HEB submitted by Ross
HEB has to be the best option for vegans traveling around Texas as it seems that every location has a section just for vegetarians(though not all vegan). In addition, a few of their HEB-brand breads are completely vegan. A couple miles from me is the Hancock Center HEB at 41st and I-35, and there is a complete "natural" section deemed "Nature's Harvest." They've got bulk bins, toilet paper made from recycled materials, rice milk, soy ice cream, and tons more. In addition, you can pretty much always find great deals on organic produce. I've been finding myself doing most of my shopping at Wheatsville lately as it's closer and I like the small, community shopping experience more, but I'm still very satisfied with the selection that the 41st St. HEB offers for vegans.
Type: Supermarket | add comment
    Re: HEB
    Posted by: simon on 2005-05-25 22:08:40
    I'm sorry to report that what HEB offers varies vastly from location to location. In my lower income neighborhood, the two local HEB's - East 7th/Pleasant Valley and Pleasant Valley/Riverside Drive - have only non-organic (and probably gmo) tofu, a mushy soy ground not worth mentioning and, in the frozen section, some processed veggie burgers/soy ground/sausages etc from morning star farms containing whey and similar animal sourced by-products. Even if they were vegan, they'd still be junk food.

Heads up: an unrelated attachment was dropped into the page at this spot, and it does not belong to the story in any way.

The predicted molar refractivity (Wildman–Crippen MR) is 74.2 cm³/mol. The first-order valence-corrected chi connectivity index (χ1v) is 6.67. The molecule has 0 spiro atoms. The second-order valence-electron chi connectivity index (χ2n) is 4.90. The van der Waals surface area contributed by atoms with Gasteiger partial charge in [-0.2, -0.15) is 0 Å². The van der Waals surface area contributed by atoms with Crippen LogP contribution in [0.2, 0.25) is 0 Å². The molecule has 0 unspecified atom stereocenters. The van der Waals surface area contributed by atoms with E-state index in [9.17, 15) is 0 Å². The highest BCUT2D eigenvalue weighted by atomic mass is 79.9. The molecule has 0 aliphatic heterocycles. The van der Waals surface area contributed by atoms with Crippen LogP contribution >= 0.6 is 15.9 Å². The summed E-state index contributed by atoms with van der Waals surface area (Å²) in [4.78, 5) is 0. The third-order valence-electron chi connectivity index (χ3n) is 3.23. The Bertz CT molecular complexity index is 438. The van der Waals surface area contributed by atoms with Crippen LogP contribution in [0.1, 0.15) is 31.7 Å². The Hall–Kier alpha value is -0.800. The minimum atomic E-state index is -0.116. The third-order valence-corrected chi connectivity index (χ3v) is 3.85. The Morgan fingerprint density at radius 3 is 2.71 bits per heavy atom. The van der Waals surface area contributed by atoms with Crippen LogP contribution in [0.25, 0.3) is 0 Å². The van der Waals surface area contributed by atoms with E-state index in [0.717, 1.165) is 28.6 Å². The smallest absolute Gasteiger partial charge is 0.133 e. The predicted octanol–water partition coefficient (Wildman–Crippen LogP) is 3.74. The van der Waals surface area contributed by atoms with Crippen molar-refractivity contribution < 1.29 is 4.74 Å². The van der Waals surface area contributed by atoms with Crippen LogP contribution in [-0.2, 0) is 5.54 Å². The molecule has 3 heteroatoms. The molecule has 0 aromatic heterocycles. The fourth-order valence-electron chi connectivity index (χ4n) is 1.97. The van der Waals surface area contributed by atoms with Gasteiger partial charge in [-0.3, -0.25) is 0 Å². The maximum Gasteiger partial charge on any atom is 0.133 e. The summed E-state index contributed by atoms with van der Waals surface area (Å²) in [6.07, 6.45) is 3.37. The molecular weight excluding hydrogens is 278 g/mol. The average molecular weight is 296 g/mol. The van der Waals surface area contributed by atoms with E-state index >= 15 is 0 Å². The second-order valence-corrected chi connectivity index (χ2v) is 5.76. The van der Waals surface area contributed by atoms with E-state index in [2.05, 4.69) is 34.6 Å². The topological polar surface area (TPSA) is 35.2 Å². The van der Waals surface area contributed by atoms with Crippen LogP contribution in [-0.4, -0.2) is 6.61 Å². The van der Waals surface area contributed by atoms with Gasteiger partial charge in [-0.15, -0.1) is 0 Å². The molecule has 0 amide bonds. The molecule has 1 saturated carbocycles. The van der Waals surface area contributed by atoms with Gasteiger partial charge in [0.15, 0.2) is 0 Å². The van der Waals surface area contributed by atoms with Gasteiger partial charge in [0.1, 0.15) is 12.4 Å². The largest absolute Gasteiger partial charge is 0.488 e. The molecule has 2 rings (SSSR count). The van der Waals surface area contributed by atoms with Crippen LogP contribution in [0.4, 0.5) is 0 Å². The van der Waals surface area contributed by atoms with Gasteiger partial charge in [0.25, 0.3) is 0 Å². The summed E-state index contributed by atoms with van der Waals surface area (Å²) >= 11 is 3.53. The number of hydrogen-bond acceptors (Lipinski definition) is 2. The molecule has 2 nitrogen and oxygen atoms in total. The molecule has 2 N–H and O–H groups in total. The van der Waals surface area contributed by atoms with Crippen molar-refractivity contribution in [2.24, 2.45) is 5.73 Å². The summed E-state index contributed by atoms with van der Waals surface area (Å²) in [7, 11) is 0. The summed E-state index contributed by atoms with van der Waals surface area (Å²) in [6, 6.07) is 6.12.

If you can't afford organic or just want cheap fruit and veggies, i'd highly recommended checking out City Market on the corner of Airport Blvd and Oak Springs (12th/13th). You can buy a weeks worth of the stuff for about 20 bucks - highlights include 4 garlic for a dollar, a 15lb bag of potatoes for $1.99, 3 mangos for a buck and so on...

    On the plus side the HEBs do have 2-3 brands of cheap soy milk, but overall I am kind of disgusted by the lack of quality food (vegan or not) and products on offer in their stores - put simply, shop here if you like highly processed food (tortillas have like 50 ingredients!). High fructose corn syrup and/or hydrogenized vegetable oil seem to have been sneaked into everything.

    Another plus is that HEBs are cheap and open 24 hours, when nothing much else is open. If you're not desperate, I would recommend spending some more money, elsewhere, at a business who actually gives a shit about your health...
    Re: HEB
    Posted by: seasonedvegan on 2005-06-14 15:14:02
    I am in love with the Hancock Center H-E-B. Feeding a family of four on a pretty tight income can be daunting, and H-E-B as a whole seems to have the best prices of most any grocery store in the country. Available at *all* H-E-Bs (even on the East Side) is the H-E-B brand soymilk, which is exactly the same as Silk and only 1.99. Many Hill Country Fare products are vegan or close to it (we eat honey). They have a decent selection of organic produce that at least some of the time I can afford to buy (Organic apples 2#/$1? sweet!). The Nature's Harvest section has good stuff and in the frozen section there are many of my favorite Garden Burgers that are vegan (and then there Eggingstar Farms too).
    Re: HEB
    Posted by: Gabriel on 2006-02-27 15:03:28